Alabama legislators don't make much money for their service, with base pay of $10 per day for most of the year and modest per diems to cover living expenses during the legislative session. But for years, many legislators could count on an additional perk: Supplemental income for themselves or their spouses from jobs in the two-year college system as instructors or administrators.
The practice has since been eliminated, and safeguards put into place to prevent future abuse, thanks to a 2006 investigation by The Birmingham News that won the Pulitzer Prize, landed some legislators behind bars, and led to a 2010 law banning legislators from most forms of public sector employment. The investigation found that a fourth of the 140 members of the legislature were financially linked to the community college system through direct employment or contracts ranging from $162,930 a year for Rep. Yvonne Kennedy for serving as a college president to $2,340 for Rep. Charles Newton for teaching history classes.
“There were laws that suggested that you shouldn't do that, but often the laws were just kind of winked at,” says Eric Johnston, president of the Southeast Law Institute. “These employments were in the nature of political favors. ‘You really don't have to work hard at this job, but when we need your help in the legislature, you'll need to be sensitive to our needs.'”
Most of the legislature tended to vote as a bloc with the Alabama Education Association on education issues, Johnston says.
At the time, many of the legislators defended the dual employment arrangement with two-year colleges, insisting that they needed to earn a living. “I'm just a small-town boy that works for a living,” Representative Ralph Howard, who was given a job at a community college just after his 2005 election, told The Birmingham News. “I'm not one of those people tied to any of those political machines or shenanigans.”
As clear-cut as the situation in Alabama may seem, the underlying question of whether state legislators should be able to hold other jobs in the public sector is not an easy one to resolve. Conflicts of interest and improper favor-granting are also possible with private sector gigs, and electing legislators with a wide range of expertise helps facilitate thoughtful policy making. State legislatures have chosen to deal with these questions in a variety of different ways.
“They need to be able to work,” says Rhode Island State Senator Elizabeth Crowley, who is sponsoring legislation that would allow classified state employees to run for public office. “You couldn't survive on a legislative salary.”
According to the National Conference of State Legislatures, 17 states do not restrict legislators from holding government jobs at the state and local level in any way, 14 states ban some but not all forms of public employment, and 9 states ban public employment completely. Two states allow legislators to keep public jobs they held prior to their elections.
An additional 8 states allow public employment as long as legislators aren't double-billing taxpayers for the same hours worked. Dual employment is a common practice in Delaware, one of the states that follows those ground rules, but recent audits have found that public employers don't always do a good enough job of record-keeping to protect against double-billing.
Anthony DeLuca, the president pro tempore of the Delaware Senate, has come under scrutiny both from fellow legislators and the federal government because of his employment at the state Department of Labor. The scrutiny has included attempts to track his entrances and exits from his two offices, and the employment arrangement became a significant issue in his reelection campaign. Federal law prohibits dual employment arrangements for positions funded through federal grants. State legislation banning dual employment was debated last year but did not pass.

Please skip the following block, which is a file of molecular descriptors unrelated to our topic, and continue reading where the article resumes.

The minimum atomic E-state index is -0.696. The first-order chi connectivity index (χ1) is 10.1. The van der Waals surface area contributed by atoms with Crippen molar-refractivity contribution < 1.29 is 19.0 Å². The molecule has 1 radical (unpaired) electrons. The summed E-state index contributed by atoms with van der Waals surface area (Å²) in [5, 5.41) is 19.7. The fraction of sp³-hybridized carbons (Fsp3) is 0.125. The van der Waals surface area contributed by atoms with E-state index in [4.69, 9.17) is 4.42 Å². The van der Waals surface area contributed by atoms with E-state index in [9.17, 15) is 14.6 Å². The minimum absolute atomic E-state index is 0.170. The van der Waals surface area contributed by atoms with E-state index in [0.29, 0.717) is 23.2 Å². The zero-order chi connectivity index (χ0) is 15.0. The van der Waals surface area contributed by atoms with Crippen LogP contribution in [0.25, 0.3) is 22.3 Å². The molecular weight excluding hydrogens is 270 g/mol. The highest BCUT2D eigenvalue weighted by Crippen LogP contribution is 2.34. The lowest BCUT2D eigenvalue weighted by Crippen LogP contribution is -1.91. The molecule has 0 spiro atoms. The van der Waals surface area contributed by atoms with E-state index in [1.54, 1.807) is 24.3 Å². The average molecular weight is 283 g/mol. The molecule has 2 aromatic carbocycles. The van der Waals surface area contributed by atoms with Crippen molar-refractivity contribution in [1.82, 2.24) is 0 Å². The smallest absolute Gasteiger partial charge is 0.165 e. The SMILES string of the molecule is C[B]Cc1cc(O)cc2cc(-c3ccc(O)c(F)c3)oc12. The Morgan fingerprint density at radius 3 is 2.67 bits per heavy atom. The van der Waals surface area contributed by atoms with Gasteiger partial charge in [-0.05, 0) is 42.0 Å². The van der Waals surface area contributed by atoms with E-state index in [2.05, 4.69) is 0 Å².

Karl Kurtz, of the National Conference of State Legislatures, says that the one of the reasons the issue is so complex is that the majority of states still believe in the idea of a part-time “citizen” legislator, somebody who works like anyone else and takes time off to serve in public office. “There's value in knowledge and experience in the community that makes you a better legislator,” Kurtz says. “My own view of it is that the key issue is disclosure. If the public knows that a legislator or someone running for public office is employed by the government, then voters can make a choice.”
In New Jersey, Governor Chris Christie has brought attention to the public employment conflict issue as part of a sweeping set of ethics reforms that have yet to get much traction in the legislature. The package includes a ban on dual office holding — a common practice in New Jersey municipalities, where it is possible to be both a legislator and a mayor at the same time — and a ban on drawing two public salaries at once.
"We've been a little more tempered about that because it is a citizen legislature,” says Kevin Roberts, a spokesman for Christie. The governor has stopped short of an outright ban on dual public employment because he believes that teachers, police, firefighters and others in public service should not be precluded from holding public office as a result of their profession. Still, New Jersey legislators are in session year-round and draw a $49,000 annual salary, so the governor wants to require them to forego one salary or the other.
Johnston, of the Southeast Law Institute, believes a hard ban on public sector employment is necessary even though it forces legislators with backgrounds in public service to make hard choices, as has happened in Alabama. “The people I know that I would say are just regular people who are not trying to take advantage of the system, they gave up their public sector jobs so they could stay in the legislature,” says Johnston. “But in the long run it's better this way. You avoid the corruption that is bound to arise.”